Orbex, the Scottish space launch company, has announced that they have commissioned the largest industrial 3D printer in Europe for rapid rocket-building as the company prepares to launch rockets from Scotland in 2022. Weighing over 12 metric tonnes, the system will allow them to print 35 rocket engines each year.
Orbex commissioned Additive Manufacturing Customized Machines (AMCM) to build the largest industrial 3D printer in Europe, allowing the innovative UK-based space launch company to rapidly print complex rocket engines inhouse. The custom-made, large-volume 3D printer will allow Orbex to print more than 35 large-scale rocket engines and main stage turbopump systems annually as the company scales up its production capabilities for launches.
The multi-million pound deal was signed with AMCM following a series of successful trials printing various large-scale rocket components over a number of months. AMCM will deliver a complete printing suite with post-processing machinery and ‘Machine Vision’ systems, providing automatic imaging-based inspection of printed components. To accommodate the new machinery, Orbex is expanding its factory floor space by an additional 1,000m².
The 3D-printing system will print rocket parts using a custom blend of metals including titanium and aluminium to create a lightweight system designed to withstand the temperature and pressure extremes of spaceflight. Orbex will print components such as rocket engines as a single piece, eliminating the weaknesses which can arise from joining and welding.
The 3D-printed rocket components will be critical parts of Orbex’s Prime launch vehicle – a 19m-long “microlauncher” rocket – designed to deliver small satellites into polar orbits around the Earth. Planning permission was granted for Orbex’s home spaceport, Space Hub Sutherland, at the A’Mhoine peninsula in Sutherland in August 2020. The A’Mhoine site is currently the only UK spaceport to receive planning permission, with construction expected to begin in 2021 and the first orbital launch expected in 2022.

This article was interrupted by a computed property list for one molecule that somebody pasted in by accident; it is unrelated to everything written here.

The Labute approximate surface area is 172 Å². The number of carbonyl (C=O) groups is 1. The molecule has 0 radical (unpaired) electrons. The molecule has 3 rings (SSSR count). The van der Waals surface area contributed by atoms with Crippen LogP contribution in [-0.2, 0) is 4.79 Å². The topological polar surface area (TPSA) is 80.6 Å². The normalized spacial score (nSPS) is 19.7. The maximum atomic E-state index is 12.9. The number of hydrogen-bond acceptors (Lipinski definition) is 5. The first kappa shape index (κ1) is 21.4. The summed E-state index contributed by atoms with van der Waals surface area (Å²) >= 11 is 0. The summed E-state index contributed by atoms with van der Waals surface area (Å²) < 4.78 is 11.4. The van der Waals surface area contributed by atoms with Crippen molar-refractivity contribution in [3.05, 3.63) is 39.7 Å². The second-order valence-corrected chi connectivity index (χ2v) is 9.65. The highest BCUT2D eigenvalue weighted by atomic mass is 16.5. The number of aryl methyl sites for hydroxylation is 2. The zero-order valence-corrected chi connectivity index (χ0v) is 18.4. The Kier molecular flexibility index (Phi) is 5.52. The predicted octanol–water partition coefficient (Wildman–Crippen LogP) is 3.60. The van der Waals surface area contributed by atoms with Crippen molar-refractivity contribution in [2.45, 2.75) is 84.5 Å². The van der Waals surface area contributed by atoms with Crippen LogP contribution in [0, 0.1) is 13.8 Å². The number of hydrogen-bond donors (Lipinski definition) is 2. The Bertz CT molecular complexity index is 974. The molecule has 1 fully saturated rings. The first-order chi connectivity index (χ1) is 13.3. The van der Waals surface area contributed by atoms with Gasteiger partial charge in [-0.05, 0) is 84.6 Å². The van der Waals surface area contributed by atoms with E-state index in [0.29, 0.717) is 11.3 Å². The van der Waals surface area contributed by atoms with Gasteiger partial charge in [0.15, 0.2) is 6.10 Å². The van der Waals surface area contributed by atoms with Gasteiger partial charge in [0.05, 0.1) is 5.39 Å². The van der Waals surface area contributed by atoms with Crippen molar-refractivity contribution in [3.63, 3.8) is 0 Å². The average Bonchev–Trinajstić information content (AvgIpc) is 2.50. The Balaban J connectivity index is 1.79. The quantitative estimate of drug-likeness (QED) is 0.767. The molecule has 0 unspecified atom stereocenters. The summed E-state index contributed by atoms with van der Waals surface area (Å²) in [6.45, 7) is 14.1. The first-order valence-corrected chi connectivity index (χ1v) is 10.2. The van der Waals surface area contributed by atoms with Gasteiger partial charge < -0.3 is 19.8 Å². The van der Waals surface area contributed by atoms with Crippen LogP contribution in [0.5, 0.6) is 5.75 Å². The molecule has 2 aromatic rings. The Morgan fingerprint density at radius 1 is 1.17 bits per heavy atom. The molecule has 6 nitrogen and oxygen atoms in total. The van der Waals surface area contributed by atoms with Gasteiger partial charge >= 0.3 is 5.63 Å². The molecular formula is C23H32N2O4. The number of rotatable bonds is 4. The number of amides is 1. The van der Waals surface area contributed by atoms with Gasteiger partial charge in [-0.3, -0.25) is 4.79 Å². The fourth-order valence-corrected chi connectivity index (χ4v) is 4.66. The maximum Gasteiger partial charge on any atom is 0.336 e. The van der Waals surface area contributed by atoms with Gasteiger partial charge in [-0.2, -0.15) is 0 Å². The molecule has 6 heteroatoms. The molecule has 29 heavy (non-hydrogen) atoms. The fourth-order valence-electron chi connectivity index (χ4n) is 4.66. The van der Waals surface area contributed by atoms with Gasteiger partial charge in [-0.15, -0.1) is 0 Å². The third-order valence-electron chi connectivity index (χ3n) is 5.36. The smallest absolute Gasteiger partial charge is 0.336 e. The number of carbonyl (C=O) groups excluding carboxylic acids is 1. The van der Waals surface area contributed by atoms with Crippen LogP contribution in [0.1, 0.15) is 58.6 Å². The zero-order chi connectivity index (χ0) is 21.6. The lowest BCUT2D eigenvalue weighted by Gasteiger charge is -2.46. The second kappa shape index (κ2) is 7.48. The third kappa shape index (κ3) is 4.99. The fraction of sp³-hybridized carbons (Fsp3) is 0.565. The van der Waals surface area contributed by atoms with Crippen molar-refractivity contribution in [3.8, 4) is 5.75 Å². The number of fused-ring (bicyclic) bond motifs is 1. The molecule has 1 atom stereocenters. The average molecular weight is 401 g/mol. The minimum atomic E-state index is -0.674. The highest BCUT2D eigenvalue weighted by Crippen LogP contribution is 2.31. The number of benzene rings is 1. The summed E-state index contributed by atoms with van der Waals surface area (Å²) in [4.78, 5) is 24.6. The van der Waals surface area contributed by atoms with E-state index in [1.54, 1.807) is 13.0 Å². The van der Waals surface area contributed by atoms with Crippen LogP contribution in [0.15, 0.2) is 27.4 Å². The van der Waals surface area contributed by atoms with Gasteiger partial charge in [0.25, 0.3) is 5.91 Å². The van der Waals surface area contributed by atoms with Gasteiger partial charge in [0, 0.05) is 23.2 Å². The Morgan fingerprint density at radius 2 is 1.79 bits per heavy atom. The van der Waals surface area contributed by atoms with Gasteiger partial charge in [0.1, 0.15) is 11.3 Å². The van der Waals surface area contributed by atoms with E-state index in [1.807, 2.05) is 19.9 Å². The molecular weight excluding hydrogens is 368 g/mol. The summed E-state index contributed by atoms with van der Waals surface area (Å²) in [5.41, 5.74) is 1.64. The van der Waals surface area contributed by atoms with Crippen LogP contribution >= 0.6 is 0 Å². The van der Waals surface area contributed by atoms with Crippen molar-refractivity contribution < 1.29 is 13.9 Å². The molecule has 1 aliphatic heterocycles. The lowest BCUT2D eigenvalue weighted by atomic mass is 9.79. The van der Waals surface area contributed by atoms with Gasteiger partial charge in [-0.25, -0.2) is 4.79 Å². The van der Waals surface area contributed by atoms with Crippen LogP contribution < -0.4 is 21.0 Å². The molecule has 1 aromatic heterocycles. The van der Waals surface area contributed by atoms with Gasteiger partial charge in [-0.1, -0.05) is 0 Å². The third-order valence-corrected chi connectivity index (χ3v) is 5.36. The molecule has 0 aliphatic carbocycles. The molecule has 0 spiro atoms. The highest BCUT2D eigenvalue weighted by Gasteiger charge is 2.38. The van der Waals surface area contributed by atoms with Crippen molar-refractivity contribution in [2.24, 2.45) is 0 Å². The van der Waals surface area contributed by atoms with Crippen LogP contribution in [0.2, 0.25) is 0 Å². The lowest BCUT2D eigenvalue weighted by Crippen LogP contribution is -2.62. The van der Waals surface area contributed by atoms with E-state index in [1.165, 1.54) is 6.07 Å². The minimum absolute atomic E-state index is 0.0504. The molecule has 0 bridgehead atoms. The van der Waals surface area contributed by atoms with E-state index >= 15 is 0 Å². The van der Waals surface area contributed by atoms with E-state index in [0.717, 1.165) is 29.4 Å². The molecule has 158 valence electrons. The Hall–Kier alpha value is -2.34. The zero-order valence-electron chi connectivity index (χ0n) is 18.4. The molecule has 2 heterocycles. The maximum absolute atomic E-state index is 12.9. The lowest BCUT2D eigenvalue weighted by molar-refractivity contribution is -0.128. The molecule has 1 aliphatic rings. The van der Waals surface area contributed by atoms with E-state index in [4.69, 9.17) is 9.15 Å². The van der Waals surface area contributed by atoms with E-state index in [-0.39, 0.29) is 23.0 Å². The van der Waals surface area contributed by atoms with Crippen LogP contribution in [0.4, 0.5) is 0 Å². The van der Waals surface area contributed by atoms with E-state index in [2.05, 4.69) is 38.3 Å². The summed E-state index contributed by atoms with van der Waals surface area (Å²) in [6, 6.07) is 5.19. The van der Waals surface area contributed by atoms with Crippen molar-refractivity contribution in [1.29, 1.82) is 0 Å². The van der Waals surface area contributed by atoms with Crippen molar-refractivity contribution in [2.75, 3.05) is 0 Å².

Uniquely for a commercial rocket, Prime is fuelled by bio-propane, a clean-burning, renewable fuel which reduces CO2 emissions by 90 per cent compared to kerosene-based fuels. The Prime rocket was designed to be re-usable, incorporating a novel recovery and reusability system. The rocket has also been designed to leave zero debris in orbit around the Earth.
“Although our rocket engines and other critical systems are already quite mature after years of testing, a large-scale in-house 3D-printing system like this gives us far greater speed and agility as we ramp up production,” said Chris Larmour, CEO of Orbex. “It means we can continue to iterate and drive up performance even further. Longer term, as we get ready for multiple launches per year, it will give us greater control over our costs and supply chain. After exhaustive trials, the results we’ve seen from AMCM were very successful and we’re confident that we’ve made the right choice of partner.”
Martin Bullemer, managing director of AMCM, added: “Investing in a large-scale 3D-printing system like this says a lot about Orbex’s ambition in the European spaceflight sector. If they are to lead the European market, they need the production reliability and speed that a large-scale 3D-printing system like this will give them. Although this is a major purchase, it will allow for significant cost control for Orbex in the years to come.”
Orbex recently announced that it had secured $24m (approximately £17m) in a funding round led by BGF, the UK’s most active investment company, and Octopus Ventures, one of the largest VCs in Europe. The additional funding brings significant new investment in high technology employment opportunities and large-scale production facilities in the Highlands region of Scotland.
The UK’s space ambitions are increasingly a focus for government funding and discussion. In December 2020, £7m was awarded in funding to 21 organisations hoping to innovate in the space sector, from projects to help monitor climate change to ones providing greater connectivity to remote areas.
However, earlier this month, during a Parliamentary debate on the future of the space industry, some MPs warned that the UK is falling behind France and Germany in the European space race.
“The economic output for space in the UK is estimated to be £300bn today and that’s going to rise to £340bn by 2030. Yet worryingly, only 10 per cent of that activity is actually UK-owned,” said Chris Skidmore, former science minister.
In addition to the UK, an increasing number of nations are pursuing the potential rewards of space research. Besides the US, China, India and the EU – where the European Space Agency recently announced a recruitment drive for new European astronauts – Turkey recently unveiled its own space programme to be rolled out over the next decade, which includes developing satellite systems and sending a Turkish astronaut on a space mission.
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